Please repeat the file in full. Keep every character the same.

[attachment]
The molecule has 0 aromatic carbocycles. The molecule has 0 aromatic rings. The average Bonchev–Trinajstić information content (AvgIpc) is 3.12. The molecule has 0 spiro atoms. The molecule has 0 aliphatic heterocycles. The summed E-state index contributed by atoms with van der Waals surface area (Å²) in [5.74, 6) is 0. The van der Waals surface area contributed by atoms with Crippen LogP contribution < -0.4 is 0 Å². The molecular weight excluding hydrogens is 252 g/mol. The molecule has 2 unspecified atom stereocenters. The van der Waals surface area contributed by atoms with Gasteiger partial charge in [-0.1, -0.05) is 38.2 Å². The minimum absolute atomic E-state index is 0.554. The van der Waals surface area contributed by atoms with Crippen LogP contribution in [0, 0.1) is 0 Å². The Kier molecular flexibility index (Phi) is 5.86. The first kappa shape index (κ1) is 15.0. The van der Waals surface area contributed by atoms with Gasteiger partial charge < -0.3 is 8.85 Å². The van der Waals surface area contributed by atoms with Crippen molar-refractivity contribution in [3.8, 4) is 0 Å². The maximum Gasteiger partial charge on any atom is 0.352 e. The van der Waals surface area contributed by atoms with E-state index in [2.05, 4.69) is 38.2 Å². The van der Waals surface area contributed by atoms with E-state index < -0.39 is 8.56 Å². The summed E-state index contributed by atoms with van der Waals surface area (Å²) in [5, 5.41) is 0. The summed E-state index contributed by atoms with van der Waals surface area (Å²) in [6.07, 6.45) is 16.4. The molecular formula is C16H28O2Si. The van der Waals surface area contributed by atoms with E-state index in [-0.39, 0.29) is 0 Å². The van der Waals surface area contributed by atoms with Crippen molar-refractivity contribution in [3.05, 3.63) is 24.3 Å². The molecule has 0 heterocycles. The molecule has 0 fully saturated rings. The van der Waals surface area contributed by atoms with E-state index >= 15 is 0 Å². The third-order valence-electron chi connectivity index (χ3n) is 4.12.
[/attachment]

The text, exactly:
The molecule has 0 aromatic carbocycles. The molecule has 0 aromatic rings. The average Bonchev–Trinajstić information content (AvgIpc) is 3.12. The molecule has 0 spiro atoms. The molecule has 0 aliphatic heterocycles. The summed E-state index contributed by atoms with van der Waals surface area (Å²) in [5.74, 6) is 0. The van der Waals surface area contributed by atoms with Crippen LogP contribution < -0.4 is 0 Å². The molecular weight excluding hydrogens is 252 g/mol. The molecule has 2 unspecified atom stereocenters. The van der Waals surface area contributed by atoms with Gasteiger partial charge in [-0.1, -0.05) is 38.2 Å². The minimum absolute atomic E-state index is 0.554. The van der Waals surface area contributed by atoms with Crippen LogP contribution in [0, 0.1) is 0 Å². The Kier molecular flexibility index (Phi) is 5.86. The first kappa shape index (κ1) is 15.0. The van der Waals surface area contributed by atoms with Gasteiger partial charge < -0.3 is 8.85 Å². The van der Waals surface area contributed by atoms with Crippen molar-refractivity contribution in [3.8, 4) is 0 Å². The maximum Gasteiger partial charge on any atom is 0.352 e. The van der Waals surface area contributed by atoms with E-state index in [2.05, 4.69) is 38.2 Å². The van der Waals surface area contributed by atoms with E-state index < -0.39 is 8.56 Å². The summed E-state index contributed by atoms with van der Waals surface area (Å²) in [5, 5.41) is 0. The summed E-state index contributed by atoms with van der Waals surface area (Å²) in [6.07, 6.45) is 16.4. The molecular formula is C16H28O2Si. The van der Waals surface area contributed by atoms with E-state index in [-0.39, 0.29) is 0 Å². The van der Waals surface area contributed by atoms with Crippen molar-refractivity contribution in [3.05, 3.63) is 24.3 Å². The molecule has 0 heterocycles. The molecule has 0 fully saturated rings. The van der Waals surface area contributed by atoms with E-state index >= 15 is 0 Å². The third-order valence-electron chi connectivity index (χ3n) is 4.12.